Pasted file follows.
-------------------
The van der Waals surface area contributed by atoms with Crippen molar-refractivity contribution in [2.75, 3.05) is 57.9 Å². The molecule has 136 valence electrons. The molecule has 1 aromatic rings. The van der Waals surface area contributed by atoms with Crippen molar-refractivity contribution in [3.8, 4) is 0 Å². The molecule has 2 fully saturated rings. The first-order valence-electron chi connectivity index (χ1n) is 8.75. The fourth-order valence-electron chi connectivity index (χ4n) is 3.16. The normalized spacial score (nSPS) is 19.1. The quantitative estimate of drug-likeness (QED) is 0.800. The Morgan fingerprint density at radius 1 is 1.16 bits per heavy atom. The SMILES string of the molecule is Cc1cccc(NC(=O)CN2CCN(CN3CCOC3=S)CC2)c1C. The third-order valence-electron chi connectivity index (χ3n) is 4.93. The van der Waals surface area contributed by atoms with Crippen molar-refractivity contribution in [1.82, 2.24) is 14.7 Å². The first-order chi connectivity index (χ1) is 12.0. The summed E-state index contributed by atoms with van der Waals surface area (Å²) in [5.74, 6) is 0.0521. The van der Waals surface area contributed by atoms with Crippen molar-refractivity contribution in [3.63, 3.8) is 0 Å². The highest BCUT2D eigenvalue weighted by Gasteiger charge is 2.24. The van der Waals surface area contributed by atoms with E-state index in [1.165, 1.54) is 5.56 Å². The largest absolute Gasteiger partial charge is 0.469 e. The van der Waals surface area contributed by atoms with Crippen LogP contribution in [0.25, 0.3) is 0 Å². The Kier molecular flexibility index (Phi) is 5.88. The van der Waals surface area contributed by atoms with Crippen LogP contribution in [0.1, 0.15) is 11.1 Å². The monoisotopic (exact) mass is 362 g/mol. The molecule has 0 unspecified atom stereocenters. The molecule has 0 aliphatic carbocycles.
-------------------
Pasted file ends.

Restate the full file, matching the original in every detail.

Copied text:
The van der Waals surface area contributed by atoms with Crippen molar-refractivity contribution in [2.75, 3.05) is 57.9 Å². The molecule has 136 valence electrons. The molecule has 1 aromatic rings. The van der Waals surface area contributed by atoms with Crippen molar-refractivity contribution in [3.8, 4) is 0 Å². The molecule has 2 fully saturated rings. The first-order valence-electron chi connectivity index (χ1n) is 8.75. The fourth-order valence-electron chi connectivity index (χ4n) is 3.16. The normalized spacial score (nSPS) is 19.1. The quantitative estimate of drug-likeness (QED) is 0.800. The Morgan fingerprint density at radius 1 is 1.16 bits per heavy atom. The SMILES string of the molecule is Cc1cccc(NC(=O)CN2CCN(CN3CCOC3=S)CC2)c1C. The third-order valence-electron chi connectivity index (χ3n) is 4.93. The van der Waals surface area contributed by atoms with Crippen molar-refractivity contribution in [1.82, 2.24) is 14.7 Å². The first-order chi connectivity index (χ1) is 12.0. The summed E-state index contributed by atoms with van der Waals surface area (Å²) in [5.74, 6) is 0.0521. The van der Waals surface area contributed by atoms with Crippen molar-refractivity contribution in [3.63, 3.8) is 0 Å². The highest BCUT2D eigenvalue weighted by Gasteiger charge is 2.24. The van der Waals surface area contributed by atoms with E-state index in [1.165, 1.54) is 5.56 Å². The largest absolute Gasteiger partial charge is 0.469 e. The van der Waals surface area contributed by atoms with Crippen LogP contribution in [0.25, 0.3) is 0 Å². The Kier molecular flexibility index (Phi) is 5.88. The van der Waals surface area contributed by atoms with Crippen LogP contribution in [0.1, 0.15) is 11.1 Å². The monoisotopic (exact) mass is 362 g/mol. The molecule has 0 unspecified atom stereocenters. The molecule has 0 aliphatic carbocycles.